Out of the blue

Discussion in 'All Languages' started by ryagra, Sep 6, 2009.

  1. ryagra New Member

    English- USA
    I've always been curious about this expression, since it's so interesting. However, I only read recently that this expression is also in Japanese: 晴天の霹靂, seiten no heki-reki, "Thunderclap from a clear sky". I was wondering if any other languages shared an expression similar to this? Thank you.
  2. brtkrbzhnv

    brtkrbzhnv Member

    Swedish – Stockholm
    Swedish has som en blixt från en klar himmel 'like a thunderbolt from a clear sky', from the German wie ein Blitz aus heiterem Himmel.
  3. origumi Senior Member

    I guess that it's simply a natural expression. In Hebrew we have the same: כרעם ביום בהיר "as a thunder in a clear day". Not sure whether it's original or borrowed. In Euripides Orestes 279 you can find the opposite, although more literal: ἐκ κυμάτων γὰρ αὖθις αὖ γαλήν᾽ ὁρῶ (this verse is mocked later in the Frogs).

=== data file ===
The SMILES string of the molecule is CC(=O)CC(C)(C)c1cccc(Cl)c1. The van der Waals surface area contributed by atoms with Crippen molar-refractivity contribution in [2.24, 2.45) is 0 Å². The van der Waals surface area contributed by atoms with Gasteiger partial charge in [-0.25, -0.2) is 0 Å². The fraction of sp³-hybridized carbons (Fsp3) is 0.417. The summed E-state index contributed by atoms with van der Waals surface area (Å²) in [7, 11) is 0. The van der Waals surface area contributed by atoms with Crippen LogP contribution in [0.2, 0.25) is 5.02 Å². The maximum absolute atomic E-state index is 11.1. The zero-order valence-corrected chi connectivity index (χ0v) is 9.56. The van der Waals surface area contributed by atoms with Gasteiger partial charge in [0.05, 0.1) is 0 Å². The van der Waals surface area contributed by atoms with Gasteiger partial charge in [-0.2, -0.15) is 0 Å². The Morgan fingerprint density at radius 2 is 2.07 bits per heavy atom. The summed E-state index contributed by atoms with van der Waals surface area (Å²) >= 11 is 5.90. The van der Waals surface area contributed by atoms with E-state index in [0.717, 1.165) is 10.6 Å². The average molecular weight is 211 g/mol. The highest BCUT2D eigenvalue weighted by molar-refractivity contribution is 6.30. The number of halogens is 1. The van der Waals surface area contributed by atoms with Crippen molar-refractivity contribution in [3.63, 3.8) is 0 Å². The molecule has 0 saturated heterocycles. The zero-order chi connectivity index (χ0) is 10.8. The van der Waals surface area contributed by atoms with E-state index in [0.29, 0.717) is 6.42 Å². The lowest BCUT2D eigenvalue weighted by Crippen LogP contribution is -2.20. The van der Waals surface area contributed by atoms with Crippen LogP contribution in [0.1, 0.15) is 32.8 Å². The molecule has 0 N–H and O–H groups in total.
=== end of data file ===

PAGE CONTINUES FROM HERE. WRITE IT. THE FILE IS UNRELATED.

4. ryagra New Member

    English- USA
    It's interesting, it seems to be a well-traveled phrase.
    I wonder if that really happens in nature, hence the wide-spread use?
  5. sakvaka

    sakvaka Senior Member

    Finnish: kuin salama kirkkaalta taivaalta (like a thunderbolt from a clear sky)
    Last edited: Sep 8, 2009
  6. Montesacro Senior Member

    In Italian we say "come un fulmine a ciel sereno".
    And the literal translation is, well... like a thunderbolt from a clear sky.
  7. jazyk Senior Member

    Brno, Česká republika
    Brazílie, portugalština
    I can only think of do nada (from "nothingness", from nowhere) in Portuguese.
  8. rusita preciosa

    rusita preciosa Modus forendi

    USA (Φιλαδέλφεια)
    Russian (Moscow)
    Russian: как гром среди ясного неба [kak grom sredi yasnogo neba] - like thunder from a clear sky

    EDIT: the meaning of this sentence is more intense that the English out of the blue, it is reserved for more serious events
  9. Encolpius

    Encolpius Senior Member